On a more individual scale, the most recent neurological research indicates that humans’ cognitive function is itself a result of the spontaneous synthesis of multiple stimuli. For example, my nerves send numerous individual messages of color, smell, shape, and texture to my brain, which integrates them into one idea: orange juice. So perhaps Whitman wasn’t too far off when he wrote: “I am large. I contain multitudes.”

Who’s the Boss?
At the heart of this mountain of research into both animal and human behavior lies the “central mystery” described by Radiolab’s Jad Abumrad:
“What we’re studying here is the science of emergence which asks: ‘Where does organization come from? How do you get a neighborhood, a district, or a city? How do you get the complexity of an ant colony when there’s no leader and everyone in town is stupid?’”
In other words, can there be design without a designer?

It is my contention that behind every example of emergence, there is the presence of law. By this, I don’t mean the dictate of some despot, or even of a representative body, for this would only indicate top-down organization, and not spontaneous order at all. But whether it be the natural laws of physics or chemistry, societal norms, Adam Smith’s Invisible Hand, or Google algorithms, I believe that there is some principle—some set of rules—that guide all emergent behaviors.

A good illustration of how a set of simple rules can result in sophisticated patterns can be found in John Conway’s Game of Life (no, not the one with the plastic cars and peg people). Conway invented a computer program known as a “cellular automaton” in which a field of cells ‘live’ or ‘die’ by simple mathematical rules:
For a space that is 'populated':
§ Each cell with one or no neighbors dies, as if by loneliness.
§ Each cell with four or more neighbors dies, as if by overpopulation.
§ Each cell with two or three neighbors survives.
For a space that is 'empty' or 'unpopulated':
§ Each cell with three neighbors becomes populated.
Admittedly, The Game of Life is only an abstraction of what we observe in nature. The principle, however, holds true. Flocks of birds and schools of fish move as one body because each individual follows a set of simple rules: 1) fly in the same direction as your neighbors, 2) stay a specified distance away from your neighbors, and 3) avoid predators. And how about Gordon’s foraging ants? They too are obeying a genetic code directing them to follow the pheromone trails of other ants. And so on, through all examples of emergence.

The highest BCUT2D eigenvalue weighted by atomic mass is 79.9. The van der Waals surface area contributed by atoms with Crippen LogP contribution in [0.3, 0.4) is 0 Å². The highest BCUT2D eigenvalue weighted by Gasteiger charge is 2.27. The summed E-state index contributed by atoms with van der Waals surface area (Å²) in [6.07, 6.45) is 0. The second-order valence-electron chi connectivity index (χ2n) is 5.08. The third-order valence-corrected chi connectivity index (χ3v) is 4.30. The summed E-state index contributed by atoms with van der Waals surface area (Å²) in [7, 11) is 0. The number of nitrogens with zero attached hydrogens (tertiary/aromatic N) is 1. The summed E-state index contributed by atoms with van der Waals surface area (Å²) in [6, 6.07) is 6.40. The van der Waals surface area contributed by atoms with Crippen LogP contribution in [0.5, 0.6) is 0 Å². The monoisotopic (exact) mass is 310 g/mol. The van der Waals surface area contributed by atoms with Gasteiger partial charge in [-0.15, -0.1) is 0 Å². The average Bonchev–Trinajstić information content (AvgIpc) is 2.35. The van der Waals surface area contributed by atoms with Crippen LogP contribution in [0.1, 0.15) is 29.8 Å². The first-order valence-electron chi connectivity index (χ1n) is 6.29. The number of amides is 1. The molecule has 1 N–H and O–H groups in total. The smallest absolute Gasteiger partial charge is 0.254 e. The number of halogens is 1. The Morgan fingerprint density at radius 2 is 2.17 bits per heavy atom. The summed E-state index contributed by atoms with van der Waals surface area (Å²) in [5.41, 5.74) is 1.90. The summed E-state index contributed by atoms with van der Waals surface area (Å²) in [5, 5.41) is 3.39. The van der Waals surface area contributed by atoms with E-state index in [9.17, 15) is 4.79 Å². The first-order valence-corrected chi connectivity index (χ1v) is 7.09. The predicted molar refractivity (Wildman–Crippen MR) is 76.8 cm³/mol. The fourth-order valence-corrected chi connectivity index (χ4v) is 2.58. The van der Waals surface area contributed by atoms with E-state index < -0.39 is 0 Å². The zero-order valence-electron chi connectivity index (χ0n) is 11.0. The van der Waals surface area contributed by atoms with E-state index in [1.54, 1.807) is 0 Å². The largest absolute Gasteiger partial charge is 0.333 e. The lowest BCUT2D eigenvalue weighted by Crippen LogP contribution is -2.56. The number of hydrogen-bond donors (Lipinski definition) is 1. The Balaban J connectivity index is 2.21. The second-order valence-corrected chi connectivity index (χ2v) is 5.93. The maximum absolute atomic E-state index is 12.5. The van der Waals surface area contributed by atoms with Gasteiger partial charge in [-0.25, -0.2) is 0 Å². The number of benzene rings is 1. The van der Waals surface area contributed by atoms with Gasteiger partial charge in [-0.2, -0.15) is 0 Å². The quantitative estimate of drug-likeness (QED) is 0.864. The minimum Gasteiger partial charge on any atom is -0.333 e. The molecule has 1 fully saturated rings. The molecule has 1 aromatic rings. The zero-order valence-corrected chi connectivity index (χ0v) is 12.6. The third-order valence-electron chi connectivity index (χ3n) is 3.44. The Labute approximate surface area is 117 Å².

This is not meant to denigrate the amazing nature of these behaviors—as if I were ruining a magic trick by revealing a trap door or hidden compartment—but rather to emphasize that if we are to take full advantage of the power of emergent systems, we must look to their underlying laws.

10 April 2011

The Wisdom of Crowds, Part 1

Here is the first part of a term paper for my Organizational Theory class:

I encourage you to read this while holding a pencil. Why the pencil? It stems from Leonard Read’s 1958 essay “I, Pencil” in which the author claims that the pencil which you now hold in your hand is nothing short of miraculous:
“I, Pencil, simple though I appear to be…have a profound lesson to teach.
Simple? Yet, not a single person on the face of this earth knows how to make me. This sounds fantastic, doesn't it?
Actually, millions of human beings have had a hand in my creation, no one of whom even knows more than a very few of the others.…There isn't a single person in all these millions, including the president of the pencil company, who contributes more than a tiny, infinitesimal bit of know-how.”
This illustration was made famous by Milton Friedman who used the essay in Free to Choose, his paean to the unifying power of free markets. The same sentiment is echoed in the economist’s question “Who feeds Paris?” and more recently in Thomas Thwaites’ disastrous attempt to build a toaster from scratch. The central idea: No one of us is as smart as all of us.

This idea runs counter to the current trends in scientific inquiry, where experts are looked to as the purveyors of all knowledge. One example of this appeal to expertise is the World Question. At the beginning of each year, The Edge Foundation embarks on its mission to pose a question to the world's smartest people. Or as they put it, "To arrive at the edge of the world's knowledge, seek out the most complex and sophisticated minds, put them in a room together and have them ask each other the questions they are asking themselves."